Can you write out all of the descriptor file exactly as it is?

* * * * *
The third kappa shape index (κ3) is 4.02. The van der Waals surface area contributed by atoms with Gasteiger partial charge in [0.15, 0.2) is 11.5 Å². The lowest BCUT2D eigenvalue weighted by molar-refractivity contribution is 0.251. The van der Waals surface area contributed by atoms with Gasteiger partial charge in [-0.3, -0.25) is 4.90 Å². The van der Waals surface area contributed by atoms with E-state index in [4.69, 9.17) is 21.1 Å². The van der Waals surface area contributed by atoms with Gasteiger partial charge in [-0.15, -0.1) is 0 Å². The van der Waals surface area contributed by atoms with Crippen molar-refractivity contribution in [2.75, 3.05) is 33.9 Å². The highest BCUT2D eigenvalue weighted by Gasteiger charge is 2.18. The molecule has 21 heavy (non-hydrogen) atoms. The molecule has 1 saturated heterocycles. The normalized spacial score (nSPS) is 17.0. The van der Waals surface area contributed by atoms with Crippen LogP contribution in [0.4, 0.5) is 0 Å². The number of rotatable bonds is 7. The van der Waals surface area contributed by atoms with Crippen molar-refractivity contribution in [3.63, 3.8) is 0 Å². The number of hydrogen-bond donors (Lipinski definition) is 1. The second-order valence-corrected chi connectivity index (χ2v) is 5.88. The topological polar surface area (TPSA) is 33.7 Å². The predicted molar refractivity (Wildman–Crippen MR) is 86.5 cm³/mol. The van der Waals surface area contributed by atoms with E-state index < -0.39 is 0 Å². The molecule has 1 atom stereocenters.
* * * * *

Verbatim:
The third kappa shape index (κ3) is 4.02. The van der Waals surface area contributed by atoms with Gasteiger partial charge in [0.15, 0.2) is 11.5 Å². The lowest BCUT2D eigenvalue weighted by molar-refractivity contribution is 0.251. The van der Waals surface area contributed by atoms with Gasteiger partial charge in [-0.3, -0.25) is 4.90 Å². The van der Waals surface area contributed by atoms with E-state index in [4.69, 9.17) is 21.1 Å². The van der Waals surface area contributed by atoms with Gasteiger partial charge in [-0.15, -0.1) is 0 Å². The van der Waals surface area contributed by atoms with Crippen molar-refractivity contribution in [2.75, 3.05) is 33.9 Å². The highest BCUT2D eigenvalue weighted by Gasteiger charge is 2.18. The molecule has 21 heavy (non-hydrogen) atoms. The molecule has 1 saturated heterocycles. The normalized spacial score (nSPS) is 17.0. The van der Waals surface area contributed by atoms with Crippen LogP contribution in [0.4, 0.5) is 0 Å². The number of rotatable bonds is 7. The van der Waals surface area contributed by atoms with Crippen molar-refractivity contribution in [3.63, 3.8) is 0 Å². The number of hydrogen-bond donors (Lipinski definition) is 1. The second-order valence-corrected chi connectivity index (χ2v) is 5.88. The topological polar surface area (TPSA) is 33.7 Å². The predicted molar refractivity (Wildman–Crippen MR) is 86.5 cm³/mol. The van der Waals surface area contributed by atoms with E-state index < -0.39 is 0 Å². The molecule has 1 atom stereocenters.